Readers offer input on our content
Letters to the Editor
I was disturbed by The Journal’s reason for favoring upcoming cuts to the U.S. military. You state that through major defense spending cuts, Congress should be “forced to face their failure” and you “want the electorate to wake up and smell the failure” and vote. I agree, incompetent leaders should be ousted in elections, but your stance on this issue is dangerous.
Your editorial states, “when [leaders] cease working together … there should be consequences.” You say military cuts would be the consequence. If an ill-equipped America is attacked again, politicians will not be the only ones paying the consequences. Those consequences could be deadly and affect American citizens, including Webster students and faculty.
Your editorial shows frustration for the current political gridlock preventing any real solutions to America’s problems. Your attitude, however, reflects that same obstinacy of current politicians. Instead of educating Americans to vote for leaders who will uphold and defend the Constitution, keep our country safe and put citizens back to work, you favor putting our nation at risk to prove a point to a stubborn Congress.
But in a society in which it is more popular to lay blame than to solve problems, I’m not surprised.
Sarah Hinds, Student
In the corporate world, a hostile take-over is defined as “the acquisition of one company (called the ‘target’) by another (called the ‘acquirer’) that is accomplished not by coming to an agreement with the target company’s management, but by going directly to the company’s shareholders or fighting to replace management in order to get the acquisition approved.” By any measure, what we are currently witnessing in Webster University’s Information Technology (IT) division’s ongoing attempt to take control of The Media Center is nothing if not a textbook example of this justifiably feared and hated term.
I have been a member of the School of Communications Adjunct Faculty since 1989. The recent Journal article by Andrea Sisney (“New Media Center policies cause concern”), revealed more in two pages than two years of blocked and stalled inquiries have failed to do. My experiences with the staff and student workers of the Media Center have been uniformly positive from the start, and it saddens me to see — and, as the interviewees in the piece quite rightly stated, feel — the heavy atmosphere and oppressive bullying tactics that have come to pervade the day-to-day workings of the department.
And if the rest of The Media Center’s academic clients have up to this point failed to notice any such changes, I submit that this has everything to do with the dedication and professionalism of The Media Center staff, and nothing at all to do with any purported structural changes that have been imposed by IT in order to streamline the workings of the department. If, as stated in the article, the decision to take The Media Center out of the purview of Academic Affairs and place it under IT was made back in 2002, then I for one cannot recall any such formal announcement being made regarding this momentous course of action. I would welcome a renewed clarification and/or written proof of the original plan.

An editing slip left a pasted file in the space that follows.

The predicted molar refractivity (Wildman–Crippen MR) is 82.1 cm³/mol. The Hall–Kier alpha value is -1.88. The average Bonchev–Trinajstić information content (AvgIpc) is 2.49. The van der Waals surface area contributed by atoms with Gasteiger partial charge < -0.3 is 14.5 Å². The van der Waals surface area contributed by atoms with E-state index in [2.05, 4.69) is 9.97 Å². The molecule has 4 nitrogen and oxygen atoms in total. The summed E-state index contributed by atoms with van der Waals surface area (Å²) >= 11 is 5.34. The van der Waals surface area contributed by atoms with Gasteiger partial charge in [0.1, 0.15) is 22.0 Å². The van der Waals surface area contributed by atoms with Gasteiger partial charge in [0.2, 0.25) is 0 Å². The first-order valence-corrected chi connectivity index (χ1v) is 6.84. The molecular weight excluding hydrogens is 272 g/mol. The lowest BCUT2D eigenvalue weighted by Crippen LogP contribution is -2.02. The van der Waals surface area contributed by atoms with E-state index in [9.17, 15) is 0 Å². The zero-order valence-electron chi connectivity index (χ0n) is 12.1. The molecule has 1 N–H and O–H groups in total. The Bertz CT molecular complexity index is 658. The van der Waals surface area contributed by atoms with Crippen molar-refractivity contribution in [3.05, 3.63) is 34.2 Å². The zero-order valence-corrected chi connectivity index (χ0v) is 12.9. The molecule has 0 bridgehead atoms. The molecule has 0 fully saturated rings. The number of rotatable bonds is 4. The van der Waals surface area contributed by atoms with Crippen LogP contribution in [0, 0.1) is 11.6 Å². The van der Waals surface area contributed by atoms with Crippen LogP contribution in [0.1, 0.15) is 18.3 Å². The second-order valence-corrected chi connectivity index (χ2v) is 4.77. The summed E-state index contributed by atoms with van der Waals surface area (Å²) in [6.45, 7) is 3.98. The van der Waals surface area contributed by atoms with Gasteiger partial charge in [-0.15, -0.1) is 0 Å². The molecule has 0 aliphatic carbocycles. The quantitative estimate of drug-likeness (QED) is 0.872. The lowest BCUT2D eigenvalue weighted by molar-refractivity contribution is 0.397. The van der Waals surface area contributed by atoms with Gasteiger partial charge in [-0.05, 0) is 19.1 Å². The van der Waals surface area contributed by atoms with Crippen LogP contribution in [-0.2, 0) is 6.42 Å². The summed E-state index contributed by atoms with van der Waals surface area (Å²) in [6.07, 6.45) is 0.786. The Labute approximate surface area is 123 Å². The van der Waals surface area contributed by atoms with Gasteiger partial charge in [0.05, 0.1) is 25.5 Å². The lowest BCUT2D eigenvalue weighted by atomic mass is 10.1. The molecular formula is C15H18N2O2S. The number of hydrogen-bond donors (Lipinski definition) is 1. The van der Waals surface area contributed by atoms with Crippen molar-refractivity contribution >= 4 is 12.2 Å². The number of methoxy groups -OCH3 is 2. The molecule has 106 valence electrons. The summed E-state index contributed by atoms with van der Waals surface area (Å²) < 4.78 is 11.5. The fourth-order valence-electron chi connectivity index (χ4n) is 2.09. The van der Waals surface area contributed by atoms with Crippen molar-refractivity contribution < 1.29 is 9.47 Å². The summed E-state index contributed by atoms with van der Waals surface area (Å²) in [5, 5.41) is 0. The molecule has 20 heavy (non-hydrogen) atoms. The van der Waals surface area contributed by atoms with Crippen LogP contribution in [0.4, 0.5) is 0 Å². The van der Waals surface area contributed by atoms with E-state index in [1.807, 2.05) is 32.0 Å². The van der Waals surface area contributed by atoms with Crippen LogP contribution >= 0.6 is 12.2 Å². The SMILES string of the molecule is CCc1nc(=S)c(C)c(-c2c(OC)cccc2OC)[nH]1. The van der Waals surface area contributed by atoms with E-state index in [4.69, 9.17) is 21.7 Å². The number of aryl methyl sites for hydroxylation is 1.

From last year’s abrupt dismissal of Media Center Director Greg Little, to this summer’s contentious departure of Audio Department head Gary Gottleib, the School of Communications has seemingly become a place where backroom dealings and “closed-door” policies have become the norm.
Our students deserve so much better than this. Interim President of IT William Kenneth Freeman’s statement that he would not be available to address these issues until after Dec. 12 is yet another example of this cynical and patronizing attitude—this date conveniently coincides with Finals Week, that time of the semester when students, staff, and faculty are the least available to voice their concerns in any sort of organized public forum. It’s also worth remembering that the dramatic restructuring of the then-brand new Department of Audio Aesthetics and Technology took place in those few weeks immediately after the end of the Summer ’11 semester and the beginning of the Fall ’11 semester — a time when most students and faculty were unavailable for either notification or input.
Ultimately, though, it will be the responsibility of the students themselves to decide the outcome of this urgent situation. You have much more power and influence than you know, if only you are willing to use it consistently and with a sense of purpose. Faculty and staff members have their role to play, of course, but what Mr. Freeman and other administrators seemingly fail to recognize is that, in the end, it is the students (and their parents) who drive the agenda of the university. Without you, none of us would be here. None of us.
Former IT Vice President Lawrence Haffner remarked last year in these pages that “everyone likes to think that they are indispensable, and life goes on,” coldly referring to the unceremonious removal of Greg Little. Now Mr. Haffner finds himself similarly demoted by the same powers-that-be.
School of Communications students need to realize that their future is directly dependent upon the outcome of this current power struggle: if our institution’s outstanding reputation in the professional world is compromised by rumors of infighting and lack of direction, then surely prospective employers will be less likely to look favorably upon the work of recent graduates coming from such a perceived dysfunctional atmosphere. Good news travels fast, but bad news travels even faster.
Thank you very much.
Orestes Valdes, adjunct faculty